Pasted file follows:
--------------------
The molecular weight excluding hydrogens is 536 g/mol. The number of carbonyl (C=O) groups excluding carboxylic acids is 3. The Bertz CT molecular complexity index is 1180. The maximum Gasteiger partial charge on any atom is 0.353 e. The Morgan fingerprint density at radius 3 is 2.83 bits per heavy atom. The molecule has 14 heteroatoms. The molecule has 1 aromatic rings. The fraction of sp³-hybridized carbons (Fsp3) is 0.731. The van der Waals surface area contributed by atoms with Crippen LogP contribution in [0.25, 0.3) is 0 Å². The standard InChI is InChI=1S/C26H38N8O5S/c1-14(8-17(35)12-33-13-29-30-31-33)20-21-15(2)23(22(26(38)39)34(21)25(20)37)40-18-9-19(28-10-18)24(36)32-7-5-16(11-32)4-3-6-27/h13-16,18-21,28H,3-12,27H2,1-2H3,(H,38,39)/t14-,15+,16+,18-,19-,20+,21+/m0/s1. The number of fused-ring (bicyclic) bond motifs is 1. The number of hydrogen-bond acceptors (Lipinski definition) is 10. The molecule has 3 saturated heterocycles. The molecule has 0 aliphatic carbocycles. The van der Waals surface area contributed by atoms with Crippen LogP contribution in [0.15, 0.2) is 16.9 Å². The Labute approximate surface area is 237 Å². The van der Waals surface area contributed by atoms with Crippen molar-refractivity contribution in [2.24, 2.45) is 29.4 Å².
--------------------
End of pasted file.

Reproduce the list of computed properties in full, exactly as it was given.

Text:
The molecular weight excluding hydrogens is 536 g/mol. The number of carbonyl (C=O) groups excluding carboxylic acids is 3. The Bertz CT molecular complexity index is 1180. The maximum Gasteiger partial charge on any atom is 0.353 e. The Morgan fingerprint density at radius 3 is 2.83 bits per heavy atom. The molecule has 14 heteroatoms. The molecule has 1 aromatic rings. The fraction of sp³-hybridized carbons (Fsp3) is 0.731. The van der Waals surface area contributed by atoms with Crippen LogP contribution in [0.25, 0.3) is 0 Å². The standard InChI is InChI=1S/C26H38N8O5S/c1-14(8-17(35)12-33-13-29-30-31-33)20-21-15(2)23(22(26(38)39)34(21)25(20)37)40-18-9-19(28-10-18)24(36)32-7-5-16(11-32)4-3-6-27/h13-16,18-21,28H,3-12,27H2,1-2H3,(H,38,39)/t14-,15+,16+,18-,19-,20+,21+/m0/s1. The number of fused-ring (bicyclic) bond motifs is 1. The number of hydrogen-bond acceptors (Lipinski definition) is 10. The molecule has 3 saturated heterocycles. The molecule has 0 aliphatic carbocycles. The van der Waals surface area contributed by atoms with Crippen LogP contribution in [0.15, 0.2) is 16.9 Å². The Labute approximate surface area is 237 Å². The van der Waals surface area contributed by atoms with Crippen molar-refractivity contribution in [2.24, 2.45) is 29.4 Å².